The findings of a study on hundreds of twins led by Washington State University (WSU) researchers suggest that stress, anxiety, and depression during the first few weeks of the pandemic were linked with less and lower quality sleep.
The study was published in the leading journal Frontiers in Neuroscience. Nearly half of the respondents in a survey of more than 900 twins, done immediately after COVID-19 lockdown measures began reported no change in their sleep patterns, whereas about a third, 32.9 percent, reported decreased sleep.
Another 29.8 percent said they were sleeping more. In the analysis, the researchers found that any change in sleep was linked to self-reported mental health difficulties, though it was more strongly associated with decreased sleep.
Ms. Siny Tsang, lead author of the study said that “the results show that deviations from your typical sleep behavior may be associated with depression, anxiety, and stress.”
Ms. Tsang stressed that this showed a link, not a cause, but it does back up prior studies that found a two-way interaction between sleep disruption and poor mental health.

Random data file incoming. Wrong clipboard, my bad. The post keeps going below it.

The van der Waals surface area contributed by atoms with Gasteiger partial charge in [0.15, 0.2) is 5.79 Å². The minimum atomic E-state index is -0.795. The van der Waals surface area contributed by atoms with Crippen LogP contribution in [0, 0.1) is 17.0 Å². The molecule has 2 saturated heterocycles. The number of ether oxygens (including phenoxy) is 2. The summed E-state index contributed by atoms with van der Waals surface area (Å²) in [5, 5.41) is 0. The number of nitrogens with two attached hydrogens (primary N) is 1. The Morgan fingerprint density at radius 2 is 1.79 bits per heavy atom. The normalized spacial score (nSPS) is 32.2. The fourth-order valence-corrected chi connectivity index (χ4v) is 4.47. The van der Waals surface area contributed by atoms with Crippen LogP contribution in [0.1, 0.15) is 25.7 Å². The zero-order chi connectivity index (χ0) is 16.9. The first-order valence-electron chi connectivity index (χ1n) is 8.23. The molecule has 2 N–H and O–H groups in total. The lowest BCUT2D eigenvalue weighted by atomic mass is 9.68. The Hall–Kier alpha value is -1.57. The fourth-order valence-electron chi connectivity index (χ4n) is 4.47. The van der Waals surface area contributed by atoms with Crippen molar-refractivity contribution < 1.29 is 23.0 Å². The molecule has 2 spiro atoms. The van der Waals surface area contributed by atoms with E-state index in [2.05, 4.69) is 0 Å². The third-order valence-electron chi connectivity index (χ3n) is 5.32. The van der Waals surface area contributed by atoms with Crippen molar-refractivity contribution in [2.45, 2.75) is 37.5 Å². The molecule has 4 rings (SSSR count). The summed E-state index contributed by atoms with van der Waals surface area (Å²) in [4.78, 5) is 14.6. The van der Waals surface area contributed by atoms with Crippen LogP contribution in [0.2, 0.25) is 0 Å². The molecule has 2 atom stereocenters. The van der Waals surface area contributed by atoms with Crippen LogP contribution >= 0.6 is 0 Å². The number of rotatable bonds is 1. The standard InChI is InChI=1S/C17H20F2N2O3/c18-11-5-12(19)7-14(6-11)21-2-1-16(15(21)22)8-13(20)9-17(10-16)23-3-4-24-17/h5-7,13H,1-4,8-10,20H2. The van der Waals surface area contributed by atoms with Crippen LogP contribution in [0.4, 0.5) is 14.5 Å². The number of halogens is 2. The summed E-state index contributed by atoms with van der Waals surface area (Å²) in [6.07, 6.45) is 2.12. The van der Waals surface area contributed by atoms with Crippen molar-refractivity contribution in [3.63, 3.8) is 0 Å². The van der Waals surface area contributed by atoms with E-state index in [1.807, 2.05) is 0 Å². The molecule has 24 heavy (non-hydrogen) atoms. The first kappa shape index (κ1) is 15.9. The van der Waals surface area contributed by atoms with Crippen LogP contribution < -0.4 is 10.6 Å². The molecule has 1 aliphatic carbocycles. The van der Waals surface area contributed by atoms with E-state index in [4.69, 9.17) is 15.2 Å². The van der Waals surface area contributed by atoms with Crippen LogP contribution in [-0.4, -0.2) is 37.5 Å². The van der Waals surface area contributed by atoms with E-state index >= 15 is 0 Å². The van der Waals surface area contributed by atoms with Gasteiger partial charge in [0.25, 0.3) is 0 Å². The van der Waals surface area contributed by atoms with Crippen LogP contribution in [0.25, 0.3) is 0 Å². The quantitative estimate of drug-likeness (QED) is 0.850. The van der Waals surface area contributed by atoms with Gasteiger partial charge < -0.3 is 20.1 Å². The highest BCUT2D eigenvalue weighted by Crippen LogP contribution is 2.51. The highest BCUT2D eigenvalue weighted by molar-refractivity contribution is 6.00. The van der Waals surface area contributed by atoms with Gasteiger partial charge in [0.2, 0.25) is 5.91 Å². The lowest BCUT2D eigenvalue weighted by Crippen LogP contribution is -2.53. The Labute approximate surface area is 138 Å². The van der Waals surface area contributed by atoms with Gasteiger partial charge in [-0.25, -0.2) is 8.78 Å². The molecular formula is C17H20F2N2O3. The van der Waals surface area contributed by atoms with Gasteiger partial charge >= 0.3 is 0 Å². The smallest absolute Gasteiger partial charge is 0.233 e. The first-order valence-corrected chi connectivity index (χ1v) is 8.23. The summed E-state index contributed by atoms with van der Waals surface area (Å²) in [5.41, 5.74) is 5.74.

In other words, those people who don’t get enough sleep are more likely to feel stress, worry, and depression, and when they are dealing with those same problems, they are more likely to sleep less and sometimes more than the typical six to nine hours a night.
This study analyzes survey responses collected between March 26 and April 5, 2020, from participants in the Washington State Twin Registry.
The pandemic also provided a chance for a natural experiment to see how a stressful situation affects sleep quantity and quality among the community, Ms. Tsang added.
The research depends on the self-reported perception of sleep length and quality, but the researcher stated that when it comes to mental health, perception can matter more than the real amount of sleep.
Ms. Tsang pointed out that “even if your cell phone says you consistently sleep eight hours every day, you may feel that you slept less or slept poorly, and that may be linked to stressful or anxious feelings. It may not matter whether or not the actual number has changed. It’s how you are feeling that is associated with your mental health.”
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